The Supreme Court’s recent ruling in Dobbs v. Jackson Women’s Health Organization and the efforts of Sen. Lindsey O. Graham (R-S.C.) to ban most abortions after 15 weeks nationwide materialized the worst fears of Black reproductive rights activists and maternal health activists. They have long warned that if and when the Supreme Court overturned Roe v. Wade, it would have an injurious and disproportionate impact on Black women and other Black people who are able to get pregnant, particularly those living in the rural South.
But despite Black reproductive activists’ urgent efforts to draw attention to how these laws will disproportionately impact Black communities, Black women note that they often feel invisible in the current public debate over abortion in mainstream media outlets. Black women have long connected civil rights on the basis of race to reproductive rights, foregrounding legal abortion as a major front in the struggle against racism and sexism. Historically, the Black press was a space for Black women to make those arguments about bodily autonomy. While access to this platform did not translate into the Black press’s wholesale support for reproductive rights, it did illustrate the political and social stakes of the debate.
Known for its campaigns to end anti-Black racism and discrimination, the “fighting press,” as it was called, was much more circumspect in their position on abortion in the years that preceded the landmark Roe v. Wade ruling in 1973. Structural racism was so prevalent in the lives of Black people in the 1970s that they often viewed the issue of abortion and birth control through the lens of white supremacy. Rumors circulated within and among African American communities claiming that the U.S. government sought to restrict Black population growth by limiting Black reproduction and controlling Black women’s fertility.
These beliefs were rooted in history. White enslavers’ brutal practices forced Black women to conceive and give birth to increase their enslaved population. Scientific racism and forced sterilization in the early 20th century also demonstrated to significant numbers of Black people that they could trust neither the medical system nor the government with their reproductive decisions. As a result, suspicions of Black genocide and eugenics occupied the same space with discussions about abortion and reproductive rights.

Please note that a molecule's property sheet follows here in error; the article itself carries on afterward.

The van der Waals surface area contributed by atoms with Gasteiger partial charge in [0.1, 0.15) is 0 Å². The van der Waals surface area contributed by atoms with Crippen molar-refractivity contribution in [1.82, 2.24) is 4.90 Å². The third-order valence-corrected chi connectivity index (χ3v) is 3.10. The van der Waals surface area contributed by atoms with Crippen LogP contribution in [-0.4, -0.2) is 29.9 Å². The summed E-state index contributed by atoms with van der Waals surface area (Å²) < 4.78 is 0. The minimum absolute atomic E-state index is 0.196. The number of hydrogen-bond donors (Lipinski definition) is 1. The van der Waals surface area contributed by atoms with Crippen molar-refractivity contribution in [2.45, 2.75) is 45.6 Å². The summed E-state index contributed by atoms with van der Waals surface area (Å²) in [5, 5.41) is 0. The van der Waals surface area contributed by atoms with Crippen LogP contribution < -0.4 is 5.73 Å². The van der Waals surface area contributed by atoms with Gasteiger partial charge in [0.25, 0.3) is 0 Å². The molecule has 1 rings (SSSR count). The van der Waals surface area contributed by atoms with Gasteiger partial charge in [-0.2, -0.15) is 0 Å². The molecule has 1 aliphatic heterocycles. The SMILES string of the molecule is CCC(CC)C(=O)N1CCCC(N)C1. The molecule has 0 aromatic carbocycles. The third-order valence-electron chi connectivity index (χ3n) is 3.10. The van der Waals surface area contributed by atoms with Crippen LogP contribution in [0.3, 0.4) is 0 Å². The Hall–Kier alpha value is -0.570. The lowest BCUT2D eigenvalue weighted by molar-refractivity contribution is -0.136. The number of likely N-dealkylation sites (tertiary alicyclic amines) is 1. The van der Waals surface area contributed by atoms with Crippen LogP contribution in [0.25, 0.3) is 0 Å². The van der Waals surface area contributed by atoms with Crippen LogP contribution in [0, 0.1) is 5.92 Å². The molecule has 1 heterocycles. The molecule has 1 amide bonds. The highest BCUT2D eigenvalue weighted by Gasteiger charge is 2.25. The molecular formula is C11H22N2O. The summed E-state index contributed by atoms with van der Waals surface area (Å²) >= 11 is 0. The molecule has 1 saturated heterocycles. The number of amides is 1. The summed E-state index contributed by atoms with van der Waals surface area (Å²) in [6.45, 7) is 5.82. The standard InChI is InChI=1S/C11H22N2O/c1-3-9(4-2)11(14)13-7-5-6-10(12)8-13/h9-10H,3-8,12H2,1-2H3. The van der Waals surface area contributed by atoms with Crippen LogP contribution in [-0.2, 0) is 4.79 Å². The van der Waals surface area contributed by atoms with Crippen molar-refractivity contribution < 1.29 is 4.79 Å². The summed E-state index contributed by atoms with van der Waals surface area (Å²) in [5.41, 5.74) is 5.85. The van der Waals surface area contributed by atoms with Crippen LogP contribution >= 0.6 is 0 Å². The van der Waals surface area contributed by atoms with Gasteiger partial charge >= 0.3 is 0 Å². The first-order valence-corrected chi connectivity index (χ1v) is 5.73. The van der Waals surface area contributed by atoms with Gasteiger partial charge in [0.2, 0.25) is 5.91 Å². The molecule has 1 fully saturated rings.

The Doe v. Scott case in 1971 demonstrated how fearful some Black communities were about Black women becoming the target of government-subsidized abortions. In this case, the Illinois State Supreme Court legalized abortion in Illinois. Shortly after the decision, the Chicago Daily Defender polled its readers, asking: “Do you believe that welfare funds used for abortion on black women is genocide?” A reported 63.7 percent of the respondents said yes, exposing a deep concern by Black people about the relationship between abortion and genocide.
And yet, Black feminists viewed the issue differently and pushed for the Black press to also include their perspectives about the importance of abortion access. For example, the Michigan Chronicle devoted a full page to the views of Black women in Detroit, ages 16 to 35, on local abortion legislation the year before Roe v. Wade. Women’s page editor Marie Teasley reported, “I found their concerns ranged from guilt aspects of Black liberation to moral and religious convictions, to possible genocidal practices to the woman’s right to personal choice.”